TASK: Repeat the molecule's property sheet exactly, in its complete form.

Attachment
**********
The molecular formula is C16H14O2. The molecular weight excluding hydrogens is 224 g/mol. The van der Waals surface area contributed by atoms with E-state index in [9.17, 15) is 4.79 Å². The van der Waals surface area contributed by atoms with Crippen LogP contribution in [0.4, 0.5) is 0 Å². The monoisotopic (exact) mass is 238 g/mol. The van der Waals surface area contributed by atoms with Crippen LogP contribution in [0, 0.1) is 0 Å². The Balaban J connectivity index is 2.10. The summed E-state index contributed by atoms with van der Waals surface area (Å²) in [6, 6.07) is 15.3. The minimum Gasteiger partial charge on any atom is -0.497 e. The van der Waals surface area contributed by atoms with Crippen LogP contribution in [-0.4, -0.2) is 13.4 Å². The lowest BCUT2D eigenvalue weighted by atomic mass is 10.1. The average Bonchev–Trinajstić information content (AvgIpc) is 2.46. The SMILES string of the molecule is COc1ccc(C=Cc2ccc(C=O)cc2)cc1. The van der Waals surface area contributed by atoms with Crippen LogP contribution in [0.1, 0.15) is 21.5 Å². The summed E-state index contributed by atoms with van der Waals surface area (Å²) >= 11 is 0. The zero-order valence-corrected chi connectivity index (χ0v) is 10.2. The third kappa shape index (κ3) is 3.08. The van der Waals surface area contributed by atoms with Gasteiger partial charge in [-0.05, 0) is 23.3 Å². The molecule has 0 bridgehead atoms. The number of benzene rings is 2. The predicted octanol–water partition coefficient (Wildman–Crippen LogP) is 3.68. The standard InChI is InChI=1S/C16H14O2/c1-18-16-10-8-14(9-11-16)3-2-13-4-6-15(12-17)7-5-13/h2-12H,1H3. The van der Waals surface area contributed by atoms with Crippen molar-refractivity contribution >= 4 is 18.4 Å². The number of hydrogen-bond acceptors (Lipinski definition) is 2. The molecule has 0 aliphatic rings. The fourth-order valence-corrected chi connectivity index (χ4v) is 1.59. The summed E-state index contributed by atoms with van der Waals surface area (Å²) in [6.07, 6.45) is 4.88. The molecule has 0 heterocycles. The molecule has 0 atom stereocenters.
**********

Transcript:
The molecular formula is C16H14O2. The molecular weight excluding hydrogens is 224 g/mol. The van der Waals surface area contributed by atoms with E-state index in [9.17, 15) is 4.79 Å². The van der Waals surface area contributed by atoms with Crippen LogP contribution in [0.4, 0.5) is 0 Å². The monoisotopic (exact) mass is 238 g/mol. The van der Waals surface area contributed by atoms with Crippen LogP contribution in [0, 0.1) is 0 Å². The Balaban J connectivity index is 2.10. The summed E-state index contributed by atoms with van der Waals surface area (Å²) in [6, 6.07) is 15.3. The minimum Gasteiger partial charge on any atom is -0.497 e. The van der Waals surface area contributed by atoms with Crippen LogP contribution in [-0.4, -0.2) is 13.4 Å². The lowest BCUT2D eigenvalue weighted by atomic mass is 10.1. The average Bonchev–Trinajstić information content (AvgIpc) is 2.46. The SMILES string of the molecule is COc1ccc(C=Cc2ccc(C=O)cc2)cc1. The van der Waals surface area contributed by atoms with Crippen LogP contribution in [0.1, 0.15) is 21.5 Å². The summed E-state index contributed by atoms with van der Waals surface area (Å²) >= 11 is 0. The zero-order valence-corrected chi connectivity index (χ0v) is 10.2. The third kappa shape index (κ3) is 3.08. The van der Waals surface area contributed by atoms with Gasteiger partial charge in [-0.05, 0) is 23.3 Å². The molecule has 0 bridgehead atoms. The number of benzene rings is 2. The predicted octanol–water partition coefficient (Wildman–Crippen LogP) is 3.68. The standard InChI is InChI=1S/C16H14O2/c1-18-16-10-8-14(9-11-16)3-2-13-4-6-15(12-17)7-5-13/h2-12H,1H3. The van der Waals surface area contributed by atoms with Crippen molar-refractivity contribution >= 4 is 18.4 Å². The number of hydrogen-bond acceptors (Lipinski definition) is 2. The molecule has 0 aliphatic rings. The fourth-order valence-corrected chi connectivity index (χ4v) is 1.59. The summed E-state index contributed by atoms with van der Waals surface area (Å²) in [6.07, 6.45) is 4.88. The molecule has 0 heterocycles. The molecule has 0 atom stereocenters.